President Raúl Castro Ruz
Head of Cuba’s Council of State
Chairman of the Community of Latin American and Caribbean States (CELAC)
Dear President Castro,
When you were sworn in as chairman of the Community of Latin American and Caribbean States (CELAC) for one year at the end of the recent CELAC summit in the Chilean capital of Santiago, you undertook to act “with total respect for international law, the United Nations charter and the fundamental principles governing relations between countries.” In your 28 January speech, you also declared your intention to reject “interference, aggression, threats and use of force” and to promote “dialogue.”
Reporters Without Borders, an international organization that defends freedom of information, hopes that these undertakings will quickly be given concrete expression in your own country. Cuba’s legitimate desire to participate in the process of regional integration and the desire for openness seen in certain reforms currently under way need to be accompanied by long-awaited progress in respect for fundamental freedoms
The migration law reform that took effect on 14 January is a major step forward. It means that Cubans who want to travel abroad no longer need an exit permit and are guaranteed the right to return. It must be applied to all citizens without distinction. The blogger Yoani Sánchez, who has obtained a passport, must be allowed to return at the end of the regional trip she plans to begin soon. The door should also be open for all the journalists and dissidents who want to come back after being forced into exile, and for all those in Cuba who would now like to travel. The dialogue you seek makes this promise imperative.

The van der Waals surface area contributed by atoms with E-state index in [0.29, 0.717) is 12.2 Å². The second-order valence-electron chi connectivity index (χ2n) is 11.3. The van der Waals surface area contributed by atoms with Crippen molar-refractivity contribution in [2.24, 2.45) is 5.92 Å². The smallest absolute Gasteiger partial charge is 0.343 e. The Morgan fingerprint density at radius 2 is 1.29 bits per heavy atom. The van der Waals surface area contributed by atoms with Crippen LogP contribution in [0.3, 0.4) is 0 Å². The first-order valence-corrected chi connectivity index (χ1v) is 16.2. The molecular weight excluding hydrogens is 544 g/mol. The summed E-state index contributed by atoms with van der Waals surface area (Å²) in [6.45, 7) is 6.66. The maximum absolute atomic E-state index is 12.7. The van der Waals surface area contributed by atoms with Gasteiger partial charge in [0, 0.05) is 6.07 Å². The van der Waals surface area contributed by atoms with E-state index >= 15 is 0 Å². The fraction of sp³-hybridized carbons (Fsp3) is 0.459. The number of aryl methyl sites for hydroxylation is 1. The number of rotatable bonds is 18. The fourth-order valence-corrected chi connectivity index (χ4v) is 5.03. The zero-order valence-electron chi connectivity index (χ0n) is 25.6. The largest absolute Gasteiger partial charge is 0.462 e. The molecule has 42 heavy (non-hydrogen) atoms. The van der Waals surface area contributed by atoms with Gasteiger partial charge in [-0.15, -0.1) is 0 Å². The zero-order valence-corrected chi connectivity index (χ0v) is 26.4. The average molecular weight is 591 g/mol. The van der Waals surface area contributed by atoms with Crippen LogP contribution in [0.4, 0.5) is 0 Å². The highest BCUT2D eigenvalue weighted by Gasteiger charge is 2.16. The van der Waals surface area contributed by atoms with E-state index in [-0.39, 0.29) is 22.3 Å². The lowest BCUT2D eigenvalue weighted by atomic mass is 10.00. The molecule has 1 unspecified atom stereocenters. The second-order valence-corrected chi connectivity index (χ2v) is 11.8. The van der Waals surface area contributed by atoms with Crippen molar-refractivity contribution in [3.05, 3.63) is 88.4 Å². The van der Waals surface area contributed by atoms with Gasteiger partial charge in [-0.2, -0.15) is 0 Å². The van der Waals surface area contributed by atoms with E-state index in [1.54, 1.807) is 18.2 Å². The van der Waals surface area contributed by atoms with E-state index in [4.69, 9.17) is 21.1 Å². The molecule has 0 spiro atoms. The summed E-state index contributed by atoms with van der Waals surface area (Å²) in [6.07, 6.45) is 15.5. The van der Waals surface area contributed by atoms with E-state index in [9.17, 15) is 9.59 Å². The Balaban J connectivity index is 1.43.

This dialogue will only be possible if Cuba stops cracking down on citizens “guilty” of providing domestic news coverage that is not controlled by the state. The authorities must abolish this control at once, recognize diverse news reporting and release all those who have been unjustly imprisoned. Your stated desire to comply with international law and the UN charter means that your government must now urgently ratify the two UN conventions on civil and political rights that it signed in 2008. And several dramatic situations can be resolved without waiting a moment longer.
Hablemos Press reporter Calixto Ramón Martínez Arias, who has been held for nearly five months, is facing a possible three-year jail term for “insulting the head of state.” In fact, this independent journalist is being punished for publishing information about cholera and dengue epidemics that was eventually confirmed by the government.
Luis Antonio Torres, a journalist employed by the state-owned daily Granma, was sentenced to 14 years in prison in July 2012 on unsubstantiated spying charges after reporting information of public interest about the negative consequences of certain infrastructural projects. Is talking about embarrassing facts tantamount to conspiracy against the state?
We are similarly concerned about Ángel Santiesteban-Prats, a recognized writer and intellectual and winner of various prizes, who was sentenced to five years in prison on 8 December on trumped-up charges of “home violation” and “injuries” after a trial with bribed witnesses. All he did was criticize your government on his blog. He could be arrested to begin serving his sentence at any moment.
Finally, Reporters Without Borders, has learned that the independent journalist Héctor Julio Cedeño was arrested in Havana on 5 February just for photographing state inspectors harassing street vendors, and that he is still being held. Does this kind of obstruction and persecution really help the critical debate you advocate?
Internet still held up despite ALBA-1
Information is needed to underpin the exchange of ideas and opinions that makes a society live and evolve. This is why Internet progress should benefit all Cubans. The ALBA-1 submarine cable linking Cuba to Venezuela, which recently came into service, now makes it possible to overcome the limitations on Internet connections.
You have often blamed these limitations on the impossibility of using other cables because of the embargo of Cuba that the United States has imposed since 1962, an embargo whose lifting we have repeatedly requested. Our position on this is unchanged. The ALBA-1 cable must now be used for all Cubans to have unimpeded access to the Internet.